Vladimir Putin: The issues before us have always been a high-priority strategic item on the Government’s agenda because the destiny of Russia has always depended on that of Siberia. Siberia has not lost its key importance today.
For better or worse, a large part of the region now borders on other countries. Everybody is aware of this new situation.
Moreover, cooperation with the dynamic North American and Asia-Pacific economies is now becoming a top priority. These issues were discussed at the APEC summit in Brunei, where I have just come from. Many national issues can and must be settled by taking advantage of the eastern direction of Russia’s foreign policy.
While discussing the problems of Siberian development, we should view them in the context of integration processes, in which Russia is becoming more and more involved, and the demands of domestic development. The rightness of our actions depends on the ability to comprehend these demands for Russia as a whole and for Siberia in particular.
As I see it, the Government and the Security Council must accomplish this fundamental objective as soon as possible and in accordance with new geo-political realities. I think such work must be completed over the course of 2001, and we must draft a development strategy for Siberia next year.
Siberia abounds in iron ore, copper, nickel, lead, zinc and other non-ferrous and rare metals. Proven reserves in Eastern Siberia alone can boost annual oil and gas output by 30–40 million tonnes and 45–50 billion cubic metres, respectively.
Siberia is famous for its immense energy resources. Kazakhstan was a key element of the Soviet-era power grid. At present, the Siberian power-supply network is separate from the one in European Russia. However, Unified Energy Systems and its counterparts in Kazakhstan have done a lot to restore those old ties. Siberian hydropower plants and thermal power plants burning Kuzbass coal can export electricity to Europe, which is notorious for its much higher energy prices, and to South-East Asia. Consequently, the integration of the Siberian power network into the Russian power industry is a key aspect of regional development. We must also prevent parochial energy policies.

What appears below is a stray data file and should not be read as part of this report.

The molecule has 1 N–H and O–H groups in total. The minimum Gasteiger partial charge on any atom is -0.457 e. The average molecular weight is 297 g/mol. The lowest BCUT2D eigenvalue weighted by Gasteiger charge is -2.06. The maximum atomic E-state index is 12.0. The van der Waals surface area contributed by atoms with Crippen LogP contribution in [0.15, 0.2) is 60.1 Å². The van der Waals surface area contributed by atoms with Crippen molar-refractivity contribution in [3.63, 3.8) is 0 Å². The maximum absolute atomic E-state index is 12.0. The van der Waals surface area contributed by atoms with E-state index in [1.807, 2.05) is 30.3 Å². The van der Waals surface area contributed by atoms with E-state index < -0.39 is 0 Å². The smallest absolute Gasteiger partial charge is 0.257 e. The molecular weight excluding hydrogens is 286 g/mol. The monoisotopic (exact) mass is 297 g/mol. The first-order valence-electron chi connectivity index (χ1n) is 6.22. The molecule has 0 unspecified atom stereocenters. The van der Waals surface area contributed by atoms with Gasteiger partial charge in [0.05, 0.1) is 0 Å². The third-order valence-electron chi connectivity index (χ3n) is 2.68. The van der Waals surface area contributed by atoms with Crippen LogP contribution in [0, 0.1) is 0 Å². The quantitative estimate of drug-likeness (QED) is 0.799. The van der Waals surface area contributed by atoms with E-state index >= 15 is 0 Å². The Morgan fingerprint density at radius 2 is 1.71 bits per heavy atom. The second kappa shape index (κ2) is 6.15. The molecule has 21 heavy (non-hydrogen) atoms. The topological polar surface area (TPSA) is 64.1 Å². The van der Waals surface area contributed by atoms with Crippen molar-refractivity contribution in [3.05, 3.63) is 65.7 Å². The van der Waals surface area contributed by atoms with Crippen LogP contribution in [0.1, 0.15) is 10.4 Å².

I understand that regional leaders and Unified Energy Systems are facing serious problems in their work, but we can only solve the energy problems of Russia, the Far East and the Central Region by attracting large-scale investment into the power-industry infrastructure, fuel production and processing and construction of transport networks. A reasonable tariffs policy is the only way to accomplish this objective.
It is high time we assessed the national fuel and energy balance, as well as the share of coal, oil and gas in the country’s heat and power industry …
… The development of mineral deposits is inextricably linked with the shipment of raw materials and their derivatives. Russia’s transport potential could be tapped completely by operating energy and transport corridors and expanding them to the east.
Siberian resources can and must be used in the interests of the entire country, but, most importantly, they must contribute to higher regional standards of living. Quite recently, it was considered quite profitable and prestigious to work in Siberia. Unfortunately, many former advantages have turned into drawbacks in the last few years. We must admit that the long-term policy for the development of Siberia is proceeding by fits and starts. People always go where they can have the best life.
On November 8, we discussed migration policy at a meeting in Rostov. Migration policy faces different problems in southern Russia because too many people want to call this region home. We must establish a labour market, support small and medium-sized businesses and new forms of housing construction in Siberia and the Far East. We must also provide incentives for experts, businessmen and skilled workers who want to settle down there, and people should rotate in and out of certain Siberian regions.
Most importantly, we must create incentives for all Russians wishing to live and work in Siberia. An effective legal system, along with our joint efforts, can accomplish this objective. As a result, Siberian regions will develop more quickly than European Russia.